That is an important goal of TIDE: to make the sport affordable to those traditionally left out and open avenues historically closed to them. Across the board, TIDE members, whether students, coaches, or officials, work with community, civic and educational organizations to not only get potential sailors into the water but to get them comfortable in and around water when they ordinarily have not been.
Anderson graduates next spring, and he wants to lay a foundation that not only keeps the current college environment diverse and inclusive but opens a pipeline to the next generation that feels blocked or doesn’t see sailing as an option at all. “How can we build a strong relationship with youth sailing, getting more people into the water?” he asked.
“We can’t just select our elite athletes based on their parents’ checking account,’’ Brindley said. “Otherwise, we’re limiting ourselves … We need to expand beyond that and are in an environment where we can support those who are talented athletes and who have the drive and initiative and mindset to compete, and then give them a path to afford that elite-level competition, be in that Olympic pipeline and international championship pipeline. Beyond college sailing, we have to make sure people can afford to play.’’
People, for example, such as Leo Boucher, arguably the most accomplished sailor of color in the collegiate ranks. Boucher, who is biracial, is a junior at St. Mary’s College in Southern Maryland. In early November 2021, he won his second career ICSA singlehanded national championship in Annapolis, near where he grew up and learned to sail. Boucher is on the fast track to making the U.S. team for the 2024 Summer Olympics in Paris and made it this far thanks largely to his father, Ken, a longtime public high-school music teacher in suburban Prince George’s County. Ken Boucher stretched every dollar they had and he and Leo took summer jobs to pay for the boats and equipment.
As prominent as Leo Boucher is at this level, his father pointed out that access to the sport, education, and a different world is the reward to the non-white youths currently on the outside looking in. “That’s why we have to bring it down into diverse communities where winning is sometimes hard to put your hands on,’’ Ken Boucher said. “Like they say, billionaire or bricklayer, we’re all in the same boat. We have to get them to the place where they’re all in the same place.’’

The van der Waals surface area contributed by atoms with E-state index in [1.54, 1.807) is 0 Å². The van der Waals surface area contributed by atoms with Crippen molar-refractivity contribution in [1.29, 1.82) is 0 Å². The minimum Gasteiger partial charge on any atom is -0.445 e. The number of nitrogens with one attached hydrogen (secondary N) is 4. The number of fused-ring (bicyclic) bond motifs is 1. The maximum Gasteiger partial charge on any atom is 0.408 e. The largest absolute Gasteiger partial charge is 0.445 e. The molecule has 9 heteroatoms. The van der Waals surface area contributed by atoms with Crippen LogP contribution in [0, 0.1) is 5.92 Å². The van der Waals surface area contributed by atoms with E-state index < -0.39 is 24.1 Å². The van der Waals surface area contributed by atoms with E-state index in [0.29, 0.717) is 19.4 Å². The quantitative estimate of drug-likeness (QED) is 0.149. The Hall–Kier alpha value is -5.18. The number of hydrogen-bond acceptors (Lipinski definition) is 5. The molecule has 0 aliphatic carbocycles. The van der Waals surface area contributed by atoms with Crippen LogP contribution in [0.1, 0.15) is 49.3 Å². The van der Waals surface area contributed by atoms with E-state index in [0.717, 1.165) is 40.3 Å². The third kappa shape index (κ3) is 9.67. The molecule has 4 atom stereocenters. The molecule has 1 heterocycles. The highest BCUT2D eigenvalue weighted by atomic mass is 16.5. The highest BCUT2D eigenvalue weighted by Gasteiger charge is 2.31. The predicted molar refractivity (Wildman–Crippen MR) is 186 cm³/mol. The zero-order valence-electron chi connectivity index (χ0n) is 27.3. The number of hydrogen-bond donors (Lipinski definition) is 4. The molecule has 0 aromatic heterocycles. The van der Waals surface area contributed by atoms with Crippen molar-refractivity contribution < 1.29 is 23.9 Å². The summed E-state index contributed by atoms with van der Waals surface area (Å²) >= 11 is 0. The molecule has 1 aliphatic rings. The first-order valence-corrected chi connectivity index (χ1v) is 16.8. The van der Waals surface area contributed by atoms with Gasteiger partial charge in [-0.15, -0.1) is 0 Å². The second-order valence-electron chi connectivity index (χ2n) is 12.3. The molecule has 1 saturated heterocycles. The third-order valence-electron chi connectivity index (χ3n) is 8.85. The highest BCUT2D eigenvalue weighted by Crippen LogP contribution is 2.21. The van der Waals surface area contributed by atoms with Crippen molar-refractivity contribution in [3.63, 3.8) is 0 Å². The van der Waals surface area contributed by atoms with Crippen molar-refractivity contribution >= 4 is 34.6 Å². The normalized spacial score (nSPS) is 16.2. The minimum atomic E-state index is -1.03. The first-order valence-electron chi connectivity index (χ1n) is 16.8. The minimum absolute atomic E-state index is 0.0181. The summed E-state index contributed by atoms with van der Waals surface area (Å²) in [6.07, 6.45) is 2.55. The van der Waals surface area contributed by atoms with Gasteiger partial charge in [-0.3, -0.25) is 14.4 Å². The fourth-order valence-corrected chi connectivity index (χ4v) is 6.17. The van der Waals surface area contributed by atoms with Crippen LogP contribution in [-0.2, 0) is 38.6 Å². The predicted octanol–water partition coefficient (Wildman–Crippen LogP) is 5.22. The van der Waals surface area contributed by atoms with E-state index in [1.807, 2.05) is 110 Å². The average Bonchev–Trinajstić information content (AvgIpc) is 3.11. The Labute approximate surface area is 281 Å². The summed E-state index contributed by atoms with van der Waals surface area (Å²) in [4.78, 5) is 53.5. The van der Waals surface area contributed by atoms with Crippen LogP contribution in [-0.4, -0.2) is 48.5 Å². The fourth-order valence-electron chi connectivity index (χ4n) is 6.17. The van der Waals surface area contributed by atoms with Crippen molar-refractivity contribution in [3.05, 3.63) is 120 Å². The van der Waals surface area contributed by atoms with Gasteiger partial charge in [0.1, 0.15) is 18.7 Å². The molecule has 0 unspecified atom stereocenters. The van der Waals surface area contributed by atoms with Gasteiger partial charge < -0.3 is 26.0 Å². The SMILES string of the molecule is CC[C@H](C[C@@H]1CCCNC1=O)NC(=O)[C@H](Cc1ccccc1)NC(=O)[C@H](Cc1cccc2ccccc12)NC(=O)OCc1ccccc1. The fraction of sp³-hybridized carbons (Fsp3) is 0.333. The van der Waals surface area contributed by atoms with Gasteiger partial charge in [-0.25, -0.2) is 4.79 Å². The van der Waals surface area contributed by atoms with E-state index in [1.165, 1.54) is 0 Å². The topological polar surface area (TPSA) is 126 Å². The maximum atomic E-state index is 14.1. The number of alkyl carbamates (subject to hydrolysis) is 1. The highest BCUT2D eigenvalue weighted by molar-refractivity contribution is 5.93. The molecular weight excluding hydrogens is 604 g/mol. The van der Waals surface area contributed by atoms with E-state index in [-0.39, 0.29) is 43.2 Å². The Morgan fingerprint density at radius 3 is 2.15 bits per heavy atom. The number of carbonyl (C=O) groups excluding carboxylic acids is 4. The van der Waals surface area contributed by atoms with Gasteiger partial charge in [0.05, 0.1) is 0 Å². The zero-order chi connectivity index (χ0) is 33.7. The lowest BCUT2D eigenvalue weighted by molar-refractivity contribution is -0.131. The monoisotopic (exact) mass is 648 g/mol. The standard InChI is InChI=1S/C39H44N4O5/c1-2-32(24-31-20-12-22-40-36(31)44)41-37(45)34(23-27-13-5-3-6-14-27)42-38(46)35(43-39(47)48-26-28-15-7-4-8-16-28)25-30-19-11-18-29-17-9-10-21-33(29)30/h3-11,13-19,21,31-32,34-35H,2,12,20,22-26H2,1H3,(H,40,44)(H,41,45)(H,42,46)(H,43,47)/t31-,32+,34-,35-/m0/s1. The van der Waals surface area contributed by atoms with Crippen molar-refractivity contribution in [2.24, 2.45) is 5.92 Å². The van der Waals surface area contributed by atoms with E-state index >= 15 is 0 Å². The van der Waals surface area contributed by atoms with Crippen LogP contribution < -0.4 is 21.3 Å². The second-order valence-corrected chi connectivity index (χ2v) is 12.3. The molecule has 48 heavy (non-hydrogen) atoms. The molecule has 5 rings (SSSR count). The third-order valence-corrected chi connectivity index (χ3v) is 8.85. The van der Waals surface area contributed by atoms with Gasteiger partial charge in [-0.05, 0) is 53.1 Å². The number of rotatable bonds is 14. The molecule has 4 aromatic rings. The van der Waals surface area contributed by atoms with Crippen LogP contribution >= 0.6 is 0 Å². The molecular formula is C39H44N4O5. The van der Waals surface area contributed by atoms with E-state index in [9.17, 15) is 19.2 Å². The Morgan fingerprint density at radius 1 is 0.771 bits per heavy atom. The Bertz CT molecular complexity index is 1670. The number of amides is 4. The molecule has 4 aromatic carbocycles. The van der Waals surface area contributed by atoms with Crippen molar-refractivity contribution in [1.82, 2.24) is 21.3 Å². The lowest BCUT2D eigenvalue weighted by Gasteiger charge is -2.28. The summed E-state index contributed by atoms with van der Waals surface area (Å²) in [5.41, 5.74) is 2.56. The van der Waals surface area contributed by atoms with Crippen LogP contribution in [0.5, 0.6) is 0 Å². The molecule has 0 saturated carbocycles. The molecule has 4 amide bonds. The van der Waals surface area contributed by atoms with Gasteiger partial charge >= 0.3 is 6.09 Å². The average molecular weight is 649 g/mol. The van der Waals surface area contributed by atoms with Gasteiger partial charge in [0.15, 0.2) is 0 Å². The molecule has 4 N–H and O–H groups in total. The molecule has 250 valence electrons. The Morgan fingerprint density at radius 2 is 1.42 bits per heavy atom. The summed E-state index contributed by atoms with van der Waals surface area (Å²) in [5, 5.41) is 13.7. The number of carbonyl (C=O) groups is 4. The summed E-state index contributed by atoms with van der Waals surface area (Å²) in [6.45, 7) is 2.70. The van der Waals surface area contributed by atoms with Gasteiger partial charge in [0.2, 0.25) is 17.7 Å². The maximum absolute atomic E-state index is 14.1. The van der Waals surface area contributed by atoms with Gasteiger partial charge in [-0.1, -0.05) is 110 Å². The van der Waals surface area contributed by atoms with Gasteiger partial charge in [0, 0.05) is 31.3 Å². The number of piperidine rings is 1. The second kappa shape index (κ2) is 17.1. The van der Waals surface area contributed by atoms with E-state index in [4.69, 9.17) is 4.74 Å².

TIDE, he added, is a great starting point, but it is up against “systemic racism that none of these current folk created; it has all been inherited.’’ That national competition in Maryland was a perfect example. The elder Boucher, who is white, said – of the 36 competitors in the coed and women’s classes (as is sometimes the case, “coed” races end up being all-male), “there are 2½ who weren’t white,” jokingly referring to his son.
That ingrained system means that Boucher, Anderson, and the handful of other Black sailors and people of color in the sport and the Hampton program carry a unique burden. It’s one that TIDE and its supporters recognize. “As athletes of color, we don’t want to put the pressure on them to teach us everything,’’ Radtke said. “But having [Anderson] on the team has helped us learn and grow as an organization, and we’ve learned a lot within our own team, and we’ve been fortunate that he is also happy to bring that to the greater college sailing world.’’
Anderson is glad to do it. He’s equally pleased to get the overwhelming demographic of the sport involved.
“We’re such a close-knit community,’’ he said of the college sailing world. “Now it’s about getting everybody else into the sport. How do you get into youth sailing if you don’t see anybody who looks like you? Why would you get into it? We’re all committed to doing something about it.’’